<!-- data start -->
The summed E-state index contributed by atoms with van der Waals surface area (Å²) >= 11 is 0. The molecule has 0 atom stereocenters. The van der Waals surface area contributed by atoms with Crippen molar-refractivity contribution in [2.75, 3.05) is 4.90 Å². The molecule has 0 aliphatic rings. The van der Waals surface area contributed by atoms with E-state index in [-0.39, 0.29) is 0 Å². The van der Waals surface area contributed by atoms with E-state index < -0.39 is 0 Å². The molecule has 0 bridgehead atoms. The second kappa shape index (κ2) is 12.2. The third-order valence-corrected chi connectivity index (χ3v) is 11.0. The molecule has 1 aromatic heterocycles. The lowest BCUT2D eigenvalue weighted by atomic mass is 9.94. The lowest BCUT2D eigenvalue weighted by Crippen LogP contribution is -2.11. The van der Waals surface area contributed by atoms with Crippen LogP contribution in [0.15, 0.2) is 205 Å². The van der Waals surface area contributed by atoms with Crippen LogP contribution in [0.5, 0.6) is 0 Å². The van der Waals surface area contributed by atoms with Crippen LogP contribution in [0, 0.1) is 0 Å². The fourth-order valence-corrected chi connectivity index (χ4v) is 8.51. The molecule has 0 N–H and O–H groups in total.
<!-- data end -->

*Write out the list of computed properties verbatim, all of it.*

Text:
The summed E-state index contributed by atoms with van der Waals surface area (Å²) >= 11 is 0. The molecule has 0 atom stereocenters. The van der Waals surface area contributed by atoms with Crippen molar-refractivity contribution in [2.75, 3.05) is 4.90 Å². The molecule has 0 aliphatic rings. The van der Waals surface area contributed by atoms with E-state index in [-0.39, 0.29) is 0 Å². The van der Waals surface area contributed by atoms with E-state index < -0.39 is 0 Å². The molecule has 0 bridgehead atoms. The second kappa shape index (κ2) is 12.2. The third-order valence-corrected chi connectivity index (χ3v) is 11.0. The molecule has 1 aromatic heterocycles. The lowest BCUT2D eigenvalue weighted by atomic mass is 9.94. The lowest BCUT2D eigenvalue weighted by Crippen LogP contribution is -2.11. The van der Waals surface area contributed by atoms with Crippen LogP contribution in [0.15, 0.2) is 205 Å². The van der Waals surface area contributed by atoms with Crippen LogP contribution in [0.5, 0.6) is 0 Å². The van der Waals surface area contributed by atoms with Crippen LogP contribution in [0, 0.1) is 0 Å². The fourth-order valence-corrected chi connectivity index (χ4v) is 8.51. The molecule has 0 N–H and O–H groups in total.